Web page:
March 21st, 1923

March 21st, 1923:

Please Note - This article is full of inaccuracies and should not be taken as factual. Thanks Phil

Two Harborville Ladies Are Descendants of Doughty Clan:

Mrs. Donnellan, 90, and sister, Mrs. Sweeney, 88, nieces of founder of one of Canada's greatest industries, whose boyhood was spent on North Mountain.

(Halifax Herald, March 10)

Mrs. Ann Agnes Donnellan, of Harborville, was ninety years old last November, and her sister, Mrs. Mary Sweeney, has just passed her eighty-eighth birthday. These two aged (as far as years go) ladies, are direct descendants through the male line of that doughty old Highland Clan. The Ogilvies, and interwoven with their story is that of their uncle, also born and raised, right here, who was the founder of Canada's greatest milling industry. The Ogilvie Milling Company, of Montreal. That the Ogilvies were a highly important clan none doubt, but historians say that the Ogilvies rank as one of the Highland Clans of Scotland, for though one authority claims they are of Lowland origin, the preponderating bulk of evidence proves a Gaelic, rather than a Lowland, deriviation of the name.

After the last of the Stuart wars, his country devastated, and practically all he had lost, William Ogilvie, one of the younger members of the Clan, with his wife and six children left the land of the Thistle and the Heather, and sailing for the New World, landed at Halifax, in 1773, where the authorities made him a grant of land, furnished him with oxen, waggons, and such other furnishings and supplies as he needed for himself and family; and so, properly fitted out, the family started on their long journey through the wilderness via the old Military road, that connected Halifax with the Fort at Annapolis Royal, and which is now our Post Road.

In due time, they arrived at their location which Mr. Ogilvie named after his family name. Subsequently it was named the Donnellan Brook, which name it now bears.

Here William Ogilvie built a house on the hill back of a brook, and there he and his family resided for several years. After the building of this house, he with assistance of his sons, built a saw mill on the brook, the first mill on the brook for many years. All the lumber cut along the bay shore for miles in either direction was sawed at the Ogilvie Mill. About this time, two desserters of the American army made their way to Ogilvie's Brook and wanted to be taken across the Bay, and Daniel and James Ogilvie started with the men in a birch bark canoe, and nothing more was ever heard of them. The now remaining elder son, John, married a young woman, named Hannah Eagles, who lived down in what is now known as Hortonville. John Ogilvie brought his wife home to Ogilvie's Brook, and then built himself a house on top of the mountain to the south of the shore, and there is where his family was born and raised.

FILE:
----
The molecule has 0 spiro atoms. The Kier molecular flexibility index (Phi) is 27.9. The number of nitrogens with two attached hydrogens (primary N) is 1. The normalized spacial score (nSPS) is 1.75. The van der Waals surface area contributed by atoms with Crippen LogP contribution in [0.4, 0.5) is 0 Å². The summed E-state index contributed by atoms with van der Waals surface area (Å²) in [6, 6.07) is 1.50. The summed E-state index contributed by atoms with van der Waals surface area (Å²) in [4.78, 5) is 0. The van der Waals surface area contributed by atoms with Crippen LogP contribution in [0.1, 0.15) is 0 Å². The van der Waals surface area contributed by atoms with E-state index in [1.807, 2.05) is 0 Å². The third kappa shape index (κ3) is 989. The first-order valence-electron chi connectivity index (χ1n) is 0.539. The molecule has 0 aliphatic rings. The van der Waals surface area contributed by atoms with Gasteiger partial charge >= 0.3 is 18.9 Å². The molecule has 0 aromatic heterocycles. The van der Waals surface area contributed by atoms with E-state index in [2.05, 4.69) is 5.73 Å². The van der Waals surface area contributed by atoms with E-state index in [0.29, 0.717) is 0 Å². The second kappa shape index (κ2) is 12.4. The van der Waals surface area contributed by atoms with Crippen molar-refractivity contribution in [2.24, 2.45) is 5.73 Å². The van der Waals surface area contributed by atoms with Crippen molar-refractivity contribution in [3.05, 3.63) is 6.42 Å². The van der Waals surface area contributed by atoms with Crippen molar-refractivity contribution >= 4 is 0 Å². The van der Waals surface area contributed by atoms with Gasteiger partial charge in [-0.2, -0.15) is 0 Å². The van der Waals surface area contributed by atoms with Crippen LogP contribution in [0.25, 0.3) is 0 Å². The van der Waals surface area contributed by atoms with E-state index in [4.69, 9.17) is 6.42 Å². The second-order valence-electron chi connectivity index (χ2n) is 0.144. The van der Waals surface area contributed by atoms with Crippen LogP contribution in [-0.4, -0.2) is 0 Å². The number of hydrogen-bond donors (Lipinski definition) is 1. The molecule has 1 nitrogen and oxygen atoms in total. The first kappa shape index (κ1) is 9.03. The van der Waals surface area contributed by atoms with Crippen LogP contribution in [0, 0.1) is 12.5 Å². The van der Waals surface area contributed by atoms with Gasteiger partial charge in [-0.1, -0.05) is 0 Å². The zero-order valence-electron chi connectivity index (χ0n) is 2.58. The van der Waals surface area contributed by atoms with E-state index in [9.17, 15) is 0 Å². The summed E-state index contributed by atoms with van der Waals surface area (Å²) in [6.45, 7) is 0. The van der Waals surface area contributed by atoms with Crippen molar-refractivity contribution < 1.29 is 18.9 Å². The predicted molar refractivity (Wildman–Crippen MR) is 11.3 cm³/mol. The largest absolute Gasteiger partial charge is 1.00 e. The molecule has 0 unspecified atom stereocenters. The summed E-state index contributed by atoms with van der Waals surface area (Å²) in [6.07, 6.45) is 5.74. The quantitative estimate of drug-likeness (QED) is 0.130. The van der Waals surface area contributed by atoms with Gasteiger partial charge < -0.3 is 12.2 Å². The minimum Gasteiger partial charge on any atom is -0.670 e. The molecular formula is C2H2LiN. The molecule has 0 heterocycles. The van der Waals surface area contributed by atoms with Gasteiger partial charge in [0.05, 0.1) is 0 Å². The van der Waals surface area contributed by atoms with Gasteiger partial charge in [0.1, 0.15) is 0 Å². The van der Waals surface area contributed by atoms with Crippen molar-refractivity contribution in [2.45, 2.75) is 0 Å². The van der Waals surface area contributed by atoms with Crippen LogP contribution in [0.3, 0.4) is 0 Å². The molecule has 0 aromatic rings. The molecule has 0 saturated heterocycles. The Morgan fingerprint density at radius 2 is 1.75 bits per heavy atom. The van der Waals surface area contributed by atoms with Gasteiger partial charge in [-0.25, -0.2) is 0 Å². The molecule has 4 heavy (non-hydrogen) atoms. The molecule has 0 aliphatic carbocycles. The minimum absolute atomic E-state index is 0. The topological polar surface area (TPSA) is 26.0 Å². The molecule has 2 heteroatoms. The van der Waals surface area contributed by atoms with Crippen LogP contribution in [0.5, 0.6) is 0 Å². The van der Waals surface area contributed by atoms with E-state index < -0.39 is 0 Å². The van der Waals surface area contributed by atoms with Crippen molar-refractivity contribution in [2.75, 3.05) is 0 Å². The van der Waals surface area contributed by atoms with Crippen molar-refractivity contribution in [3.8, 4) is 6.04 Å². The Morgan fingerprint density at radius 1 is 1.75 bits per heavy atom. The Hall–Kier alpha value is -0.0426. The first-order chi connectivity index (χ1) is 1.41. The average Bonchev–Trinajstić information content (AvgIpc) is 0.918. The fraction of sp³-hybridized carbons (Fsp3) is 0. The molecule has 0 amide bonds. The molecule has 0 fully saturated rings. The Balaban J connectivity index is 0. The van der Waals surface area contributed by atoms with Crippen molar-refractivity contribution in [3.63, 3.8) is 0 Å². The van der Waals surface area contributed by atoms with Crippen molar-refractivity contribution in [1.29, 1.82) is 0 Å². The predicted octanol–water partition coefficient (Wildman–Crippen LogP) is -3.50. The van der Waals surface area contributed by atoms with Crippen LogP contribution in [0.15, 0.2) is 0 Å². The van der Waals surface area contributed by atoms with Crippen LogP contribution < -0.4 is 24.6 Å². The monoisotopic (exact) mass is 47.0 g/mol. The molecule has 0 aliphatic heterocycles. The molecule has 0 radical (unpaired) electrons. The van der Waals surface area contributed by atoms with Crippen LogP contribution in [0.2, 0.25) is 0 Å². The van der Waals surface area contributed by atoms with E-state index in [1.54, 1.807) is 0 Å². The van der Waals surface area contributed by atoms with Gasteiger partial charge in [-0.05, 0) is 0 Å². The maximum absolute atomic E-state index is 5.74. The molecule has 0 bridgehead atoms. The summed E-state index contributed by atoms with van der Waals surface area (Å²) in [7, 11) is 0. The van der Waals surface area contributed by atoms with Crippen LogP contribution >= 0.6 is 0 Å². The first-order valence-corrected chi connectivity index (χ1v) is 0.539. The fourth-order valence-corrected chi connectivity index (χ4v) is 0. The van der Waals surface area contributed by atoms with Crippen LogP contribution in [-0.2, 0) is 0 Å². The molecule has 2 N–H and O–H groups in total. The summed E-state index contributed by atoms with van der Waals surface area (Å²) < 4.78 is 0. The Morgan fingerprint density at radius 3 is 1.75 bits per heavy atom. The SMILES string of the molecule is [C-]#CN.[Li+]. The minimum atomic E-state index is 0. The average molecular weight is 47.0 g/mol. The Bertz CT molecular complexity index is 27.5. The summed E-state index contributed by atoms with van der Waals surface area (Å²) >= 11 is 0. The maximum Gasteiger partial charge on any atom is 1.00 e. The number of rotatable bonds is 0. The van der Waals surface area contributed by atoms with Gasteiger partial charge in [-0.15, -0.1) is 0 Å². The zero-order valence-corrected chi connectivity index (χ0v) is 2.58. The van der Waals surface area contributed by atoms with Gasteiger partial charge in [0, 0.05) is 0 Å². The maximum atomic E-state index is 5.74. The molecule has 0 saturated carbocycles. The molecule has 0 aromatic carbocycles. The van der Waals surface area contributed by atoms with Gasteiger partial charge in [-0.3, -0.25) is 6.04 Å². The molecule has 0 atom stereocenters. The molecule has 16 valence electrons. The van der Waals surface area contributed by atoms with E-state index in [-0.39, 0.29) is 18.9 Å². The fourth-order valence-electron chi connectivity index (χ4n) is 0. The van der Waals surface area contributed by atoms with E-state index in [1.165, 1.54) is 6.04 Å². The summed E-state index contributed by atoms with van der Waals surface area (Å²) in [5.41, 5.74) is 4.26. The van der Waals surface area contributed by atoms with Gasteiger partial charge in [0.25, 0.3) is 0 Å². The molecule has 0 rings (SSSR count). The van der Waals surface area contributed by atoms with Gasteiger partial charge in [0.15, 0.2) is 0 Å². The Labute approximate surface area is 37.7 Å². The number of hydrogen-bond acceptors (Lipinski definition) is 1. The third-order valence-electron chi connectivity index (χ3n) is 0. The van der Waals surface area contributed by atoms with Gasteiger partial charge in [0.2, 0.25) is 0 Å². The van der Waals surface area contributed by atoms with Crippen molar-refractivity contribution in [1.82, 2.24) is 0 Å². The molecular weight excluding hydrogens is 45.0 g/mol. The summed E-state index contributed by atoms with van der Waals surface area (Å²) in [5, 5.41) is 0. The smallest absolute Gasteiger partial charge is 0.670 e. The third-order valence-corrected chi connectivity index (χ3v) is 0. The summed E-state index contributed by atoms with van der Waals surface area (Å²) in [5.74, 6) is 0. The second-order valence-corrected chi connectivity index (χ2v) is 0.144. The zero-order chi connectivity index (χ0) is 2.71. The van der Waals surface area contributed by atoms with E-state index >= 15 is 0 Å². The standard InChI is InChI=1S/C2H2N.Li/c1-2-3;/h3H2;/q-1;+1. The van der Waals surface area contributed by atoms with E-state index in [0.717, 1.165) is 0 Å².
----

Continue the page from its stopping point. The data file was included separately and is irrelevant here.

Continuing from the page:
Click for 121kb larger image John Ogilvie, had amongst others, two sons, named John and Charles, and with the assistance of those sons, he built a little way from the shore up the Brook, the first Grist Mill in this section of the land, and for years settlers from across the Bay, and from up and down the shore and the mountain, brought their grain to Ogilvie's Brook to be ground into flour (the stones of that mill are still at Mrs. Donnellan's home, - one being in use as a doorstep) and here is where the big industry of the Ogilvie Milling Company was really born, for as young John - in other words, John the 2nd, became old enough, he married a settler's daughter, one Fannie West, and left with his bride for what was at that time Upper Canada, where he started a grist mill of his own, at Montreal, which in the evolution of time, became the Ogilvie Milling Company, Limited.

About the same time, Charles, the second son, married Margaret Magonicle, the daughter of an Irish settler, and built the house in which were born, Ann Agnes, and Mary Ogilvie. Ann Agnes, being born on the 16th day of November, 1832, Mary on Oct. 8, 1834.

Ann Agnes Ogilvie was married on the 15th of November, 1859 in the house where she was born, and has lived there all her life. Her husband, being John Donnellan, from over Dalhousie way, but whose parents were from Ireland, his father coming to Nova Scotia after the Battle of Waterloo, in which he fought as a British soldier. He died some twelve years ago, leaving his widow, three sons and two daughters.

Mary, her sister, married William Sweeney, an Irish settler, on May 20, 1857, and with her husband took up their residence on his tract of land on top of the North Mountain opposite what is now Somerset, and there ten years later, her husband died, leaving her the homestead, and five small children of whom three are living - one son, who makes his home with his mother, and two sisters.